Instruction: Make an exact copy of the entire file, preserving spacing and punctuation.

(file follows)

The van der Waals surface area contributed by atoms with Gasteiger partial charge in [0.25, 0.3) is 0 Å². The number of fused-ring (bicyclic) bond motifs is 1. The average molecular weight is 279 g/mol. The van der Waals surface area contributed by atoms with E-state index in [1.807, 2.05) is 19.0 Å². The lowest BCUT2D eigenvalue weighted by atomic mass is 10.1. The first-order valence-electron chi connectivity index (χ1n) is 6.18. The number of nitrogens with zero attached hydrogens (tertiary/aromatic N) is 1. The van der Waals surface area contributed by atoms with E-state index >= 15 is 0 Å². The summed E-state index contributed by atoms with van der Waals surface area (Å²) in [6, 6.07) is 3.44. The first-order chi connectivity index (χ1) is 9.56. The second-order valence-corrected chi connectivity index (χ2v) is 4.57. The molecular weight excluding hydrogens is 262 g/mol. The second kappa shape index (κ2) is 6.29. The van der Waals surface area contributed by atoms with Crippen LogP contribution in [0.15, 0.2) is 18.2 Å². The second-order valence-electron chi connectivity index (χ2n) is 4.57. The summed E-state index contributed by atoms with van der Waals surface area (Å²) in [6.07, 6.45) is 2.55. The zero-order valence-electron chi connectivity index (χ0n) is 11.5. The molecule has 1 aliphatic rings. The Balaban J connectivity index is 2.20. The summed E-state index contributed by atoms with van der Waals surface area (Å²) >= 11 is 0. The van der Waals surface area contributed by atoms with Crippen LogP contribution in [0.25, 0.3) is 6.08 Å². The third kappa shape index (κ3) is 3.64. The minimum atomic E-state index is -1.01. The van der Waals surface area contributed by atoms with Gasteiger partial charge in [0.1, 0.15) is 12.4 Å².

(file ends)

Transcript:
The van der Waals surface area contributed by atoms with Gasteiger partial charge in [0.25, 0.3) is 0 Å². The number of fused-ring (bicyclic) bond motifs is 1. The average molecular weight is 279 g/mol. The van der Waals surface area contributed by atoms with E-state index in [1.807, 2.05) is 19.0 Å². The lowest BCUT2D eigenvalue weighted by atomic mass is 10.1. The first-order valence-electron chi connectivity index (χ1n) is 6.18. The number of nitrogens with zero attached hydrogens (tertiary/aromatic N) is 1. The van der Waals surface area contributed by atoms with E-state index >= 15 is 0 Å². The summed E-state index contributed by atoms with van der Waals surface area (Å²) in [6, 6.07) is 3.44. The first-order chi connectivity index (χ1) is 9.56. The second-order valence-corrected chi connectivity index (χ2v) is 4.57. The molecular weight excluding hydrogens is 262 g/mol. The second kappa shape index (κ2) is 6.29. The van der Waals surface area contributed by atoms with Crippen LogP contribution in [0.15, 0.2) is 18.2 Å². The second-order valence-electron chi connectivity index (χ2n) is 4.57. The summed E-state index contributed by atoms with van der Waals surface area (Å²) in [6.07, 6.45) is 2.55. The zero-order valence-electron chi connectivity index (χ0n) is 11.5. The molecule has 1 aliphatic rings. The Balaban J connectivity index is 2.20. The summed E-state index contributed by atoms with van der Waals surface area (Å²) >= 11 is 0. The van der Waals surface area contributed by atoms with Crippen LogP contribution in [0.25, 0.3) is 6.08 Å². The third kappa shape index (κ3) is 3.64. The minimum atomic E-state index is -1.01. The van der Waals surface area contributed by atoms with Gasteiger partial charge in [0.1, 0.15) is 12.4 Å².